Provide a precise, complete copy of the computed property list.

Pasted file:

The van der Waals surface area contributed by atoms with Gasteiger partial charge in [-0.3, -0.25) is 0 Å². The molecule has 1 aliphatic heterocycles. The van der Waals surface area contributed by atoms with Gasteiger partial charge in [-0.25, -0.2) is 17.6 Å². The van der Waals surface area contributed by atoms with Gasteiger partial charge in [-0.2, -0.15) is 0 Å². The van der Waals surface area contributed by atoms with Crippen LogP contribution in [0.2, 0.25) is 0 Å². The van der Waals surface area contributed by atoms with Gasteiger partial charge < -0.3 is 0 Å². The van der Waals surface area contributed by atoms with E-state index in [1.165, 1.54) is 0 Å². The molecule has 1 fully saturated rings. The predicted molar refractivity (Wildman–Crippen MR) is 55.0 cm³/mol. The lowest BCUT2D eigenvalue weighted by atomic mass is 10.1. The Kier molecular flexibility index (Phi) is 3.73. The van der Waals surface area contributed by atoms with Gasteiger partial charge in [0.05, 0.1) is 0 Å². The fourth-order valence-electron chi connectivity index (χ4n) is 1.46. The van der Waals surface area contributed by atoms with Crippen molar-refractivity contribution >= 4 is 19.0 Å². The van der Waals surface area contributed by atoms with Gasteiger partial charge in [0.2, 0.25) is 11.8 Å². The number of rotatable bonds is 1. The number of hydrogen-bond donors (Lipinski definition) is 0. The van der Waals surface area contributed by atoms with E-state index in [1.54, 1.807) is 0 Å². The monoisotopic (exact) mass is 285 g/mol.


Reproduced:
The van der Waals surface area contributed by atoms with Gasteiger partial charge in [-0.3, -0.25) is 0 Å². The molecule has 1 aliphatic heterocycles. The van der Waals surface area contributed by atoms with Gasteiger partial charge in [-0.25, -0.2) is 17.6 Å². The van der Waals surface area contributed by atoms with Gasteiger partial charge in [-0.2, -0.15) is 0 Å². The van der Waals surface area contributed by atoms with Crippen LogP contribution in [0.2, 0.25) is 0 Å². The van der Waals surface area contributed by atoms with Gasteiger partial charge < -0.3 is 0 Å². The van der Waals surface area contributed by atoms with E-state index in [1.165, 1.54) is 0 Å². The molecule has 1 fully saturated rings. The predicted molar refractivity (Wildman–Crippen MR) is 55.0 cm³/mol. The lowest BCUT2D eigenvalue weighted by atomic mass is 10.1. The Kier molecular flexibility index (Phi) is 3.73. The van der Waals surface area contributed by atoms with Gasteiger partial charge in [0.05, 0.1) is 0 Å². The fourth-order valence-electron chi connectivity index (χ4n) is 1.46. The van der Waals surface area contributed by atoms with Crippen molar-refractivity contribution >= 4 is 19.0 Å². The van der Waals surface area contributed by atoms with Gasteiger partial charge in [0.2, 0.25) is 11.8 Å². The number of rotatable bonds is 1. The number of hydrogen-bond donors (Lipinski definition) is 0. The van der Waals surface area contributed by atoms with E-state index in [1.54, 1.807) is 0 Å². The monoisotopic (exact) mass is 285 g/mol.